Apologizing to Browns' Fans and Facing Trucking Execs

by Jana Ritter - Published: 5/09/2013

Owning the Cleveland Browns and Pilot Flying J Truck Stops has Jimmy Haslam wearing two very different and now very difficult hats. Recently plagued by a very public federal investigation into his Pilot Flying J alleged fuel rebate scandal, Haslam made a few brief media statements denying his wrong doing then pretty much went into hiding. Until Tuesday, when he popped up at a Cleveland sports award banquet with apologies and promises for fretting football fans. Now, Haslam prepares for the more daunting task - addressing the serious concerns of trucking executives at a seminar in Indianapolis next week.


Pilot Flying J has been battered by federal allegations that certain employees for years had conspired to engage in rebate fraud against unsophisticated trucking companies. The company subsequently announced that several employees had been placed on leave, and retained a former Justice Department attorney to conduct an investigation. Haslam has said he believes only a small number of trucking companies may have been cheated and while he's been calling hundreds of owners and operators, he's had an internal audit team going over accounts. He insists that not only did his company agree to do all this; they volunteered to do it on their own. He also promises that after the investigation- he estimates will probably take several months- the independent investigator will turn his findings over to the board.

Whatever solace this provides for the list of companies either suing Pilot J or searching their records tallying the hundreds of thousands they may have been ripped off, Haslam had these words to renew faith in his new football enterprise. "I apologize to the city of Cleveland, northeast Ohio and all Browns fans because the last thing we ever wanted to do as a new owner was to detract from football and Browns and just what a great football area this is," he said Tuesday. As the featured speaker at the Northeastern Ohio Chapter of the National Football Foundation's 25th annual scholar-athlete banquet, it was one of Haslam's first public appearances in Ohio since the FBI raided the headquarters of Pilot Flying J.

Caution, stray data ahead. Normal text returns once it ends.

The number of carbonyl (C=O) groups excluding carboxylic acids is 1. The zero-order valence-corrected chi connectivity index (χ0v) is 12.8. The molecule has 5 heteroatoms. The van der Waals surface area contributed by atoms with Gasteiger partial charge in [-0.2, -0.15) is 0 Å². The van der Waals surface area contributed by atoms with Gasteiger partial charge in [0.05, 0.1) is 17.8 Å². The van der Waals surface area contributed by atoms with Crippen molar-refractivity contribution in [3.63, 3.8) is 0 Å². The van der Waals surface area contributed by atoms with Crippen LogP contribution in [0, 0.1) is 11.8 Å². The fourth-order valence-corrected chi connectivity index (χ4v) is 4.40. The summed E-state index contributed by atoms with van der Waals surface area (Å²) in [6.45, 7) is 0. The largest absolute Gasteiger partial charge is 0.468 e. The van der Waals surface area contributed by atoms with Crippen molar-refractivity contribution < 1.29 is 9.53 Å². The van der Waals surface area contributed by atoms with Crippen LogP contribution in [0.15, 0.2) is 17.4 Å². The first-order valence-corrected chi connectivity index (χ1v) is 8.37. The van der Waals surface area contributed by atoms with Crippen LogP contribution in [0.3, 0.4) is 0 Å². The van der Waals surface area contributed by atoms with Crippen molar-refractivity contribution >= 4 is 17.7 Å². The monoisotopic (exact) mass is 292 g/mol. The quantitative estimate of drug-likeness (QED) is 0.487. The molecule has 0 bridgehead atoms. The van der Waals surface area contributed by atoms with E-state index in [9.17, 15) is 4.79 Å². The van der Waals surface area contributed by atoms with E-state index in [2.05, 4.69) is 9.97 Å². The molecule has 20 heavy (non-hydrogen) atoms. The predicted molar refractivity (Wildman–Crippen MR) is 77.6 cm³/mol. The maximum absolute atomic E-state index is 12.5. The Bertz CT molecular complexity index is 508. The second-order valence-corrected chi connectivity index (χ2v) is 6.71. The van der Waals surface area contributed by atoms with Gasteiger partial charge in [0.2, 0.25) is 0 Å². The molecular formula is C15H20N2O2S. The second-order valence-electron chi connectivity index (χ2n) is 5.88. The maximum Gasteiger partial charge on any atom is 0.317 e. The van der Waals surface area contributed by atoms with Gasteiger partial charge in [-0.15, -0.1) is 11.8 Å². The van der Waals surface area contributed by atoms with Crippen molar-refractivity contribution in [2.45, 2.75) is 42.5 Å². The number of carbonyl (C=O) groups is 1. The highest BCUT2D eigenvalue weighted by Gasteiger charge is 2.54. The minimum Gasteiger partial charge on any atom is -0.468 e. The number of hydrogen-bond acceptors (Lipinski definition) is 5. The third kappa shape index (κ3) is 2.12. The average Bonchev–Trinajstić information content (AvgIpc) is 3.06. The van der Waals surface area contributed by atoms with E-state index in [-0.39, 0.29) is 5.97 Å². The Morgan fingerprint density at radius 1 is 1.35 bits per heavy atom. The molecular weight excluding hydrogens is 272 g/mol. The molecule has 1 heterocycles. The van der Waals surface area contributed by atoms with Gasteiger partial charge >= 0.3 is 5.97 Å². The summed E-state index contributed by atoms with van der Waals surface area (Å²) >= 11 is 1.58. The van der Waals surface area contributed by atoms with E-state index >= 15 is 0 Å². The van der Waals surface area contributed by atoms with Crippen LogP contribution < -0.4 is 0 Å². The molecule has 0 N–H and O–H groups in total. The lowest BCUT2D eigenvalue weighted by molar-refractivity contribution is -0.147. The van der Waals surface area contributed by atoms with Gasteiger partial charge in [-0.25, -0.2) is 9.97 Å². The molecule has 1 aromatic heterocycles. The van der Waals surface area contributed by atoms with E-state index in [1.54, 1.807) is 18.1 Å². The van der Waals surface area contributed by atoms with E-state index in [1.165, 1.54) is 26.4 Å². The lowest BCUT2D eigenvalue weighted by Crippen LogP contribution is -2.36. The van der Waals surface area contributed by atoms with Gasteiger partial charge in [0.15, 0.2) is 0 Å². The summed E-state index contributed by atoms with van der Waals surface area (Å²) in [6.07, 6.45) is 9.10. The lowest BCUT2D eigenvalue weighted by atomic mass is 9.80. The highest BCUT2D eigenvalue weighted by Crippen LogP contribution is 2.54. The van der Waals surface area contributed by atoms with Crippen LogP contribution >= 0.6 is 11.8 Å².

Promising a winning season ahead, Haslam left the sports banquet with a message about football that he should also apply to his business. "Most of the lessons that I've learned in life, candidly, came through athletics and I think particularly football," he said. "The great thing about football is it's the ultimate team sport. No matter what position you play, if you don't do your job, you're going to let the team down. Candidly, that's the way life is, that's what business that we play in, and you've got to count on everybody on your team."

The much tougher Indianapolis event next week will be hosted by Scopelitis, Garvin, Light, Hanson & Feary, an Indianapolis-based law firm that focuses on the transportation sector and whose clients including trucking companies. Haslam will also be speaking at this May 16 seminar - where he is able to choose from questions submitted in advance and prepare exactly what he will provide the trucking industry as answers.